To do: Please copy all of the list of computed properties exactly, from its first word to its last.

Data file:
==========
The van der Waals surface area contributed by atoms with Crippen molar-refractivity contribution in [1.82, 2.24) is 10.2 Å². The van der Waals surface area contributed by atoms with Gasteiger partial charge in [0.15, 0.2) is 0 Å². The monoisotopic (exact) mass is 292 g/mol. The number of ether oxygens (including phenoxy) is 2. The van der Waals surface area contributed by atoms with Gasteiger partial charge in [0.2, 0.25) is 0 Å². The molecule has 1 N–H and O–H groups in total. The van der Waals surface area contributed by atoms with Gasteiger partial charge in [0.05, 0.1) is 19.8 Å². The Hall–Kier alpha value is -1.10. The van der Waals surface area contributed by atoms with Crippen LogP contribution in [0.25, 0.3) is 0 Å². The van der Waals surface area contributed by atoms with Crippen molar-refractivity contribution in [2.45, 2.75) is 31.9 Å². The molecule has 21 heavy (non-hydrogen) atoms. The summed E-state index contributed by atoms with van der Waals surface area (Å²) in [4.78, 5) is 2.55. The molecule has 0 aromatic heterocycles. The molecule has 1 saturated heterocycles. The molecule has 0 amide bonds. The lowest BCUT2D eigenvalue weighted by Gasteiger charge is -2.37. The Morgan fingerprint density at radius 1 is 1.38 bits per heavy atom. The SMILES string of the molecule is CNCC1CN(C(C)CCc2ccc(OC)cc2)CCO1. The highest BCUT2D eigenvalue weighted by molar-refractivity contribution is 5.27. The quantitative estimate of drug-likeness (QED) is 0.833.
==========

The van der Waals surface area contributed by atoms with Crippen molar-refractivity contribution in [1.82, 2.24) is 10.2 Å². The van der Waals surface area contributed by atoms with Gasteiger partial charge in [0.15, 0.2) is 0 Å². The monoisotopic (exact) mass is 292 g/mol. The number of ether oxygens (including phenoxy) is 2. The van der Waals surface area contributed by atoms with Gasteiger partial charge in [0.2, 0.25) is 0 Å². The molecule has 1 N–H and O–H groups in total. The van der Waals surface area contributed by atoms with Gasteiger partial charge in [0.05, 0.1) is 19.8 Å². The Hall–Kier alpha value is -1.10. The van der Waals surface area contributed by atoms with Crippen LogP contribution in [0.25, 0.3) is 0 Å². The van der Waals surface area contributed by atoms with Crippen molar-refractivity contribution in [2.45, 2.75) is 31.9 Å². The molecule has 21 heavy (non-hydrogen) atoms. The summed E-state index contributed by atoms with van der Waals surface area (Å²) in [4.78, 5) is 2.55. The molecule has 0 aromatic heterocycles. The molecule has 1 saturated heterocycles. The molecule has 0 amide bonds. The lowest BCUT2D eigenvalue weighted by Gasteiger charge is -2.37. The Morgan fingerprint density at radius 1 is 1.38 bits per heavy atom. The SMILES string of the molecule is CNCC1CN(C(C)CCc2ccc(OC)cc2)CCO1. The highest BCUT2D eigenvalue weighted by molar-refractivity contribution is 5.27. The quantitative estimate of drug-likeness (QED) is 0.833.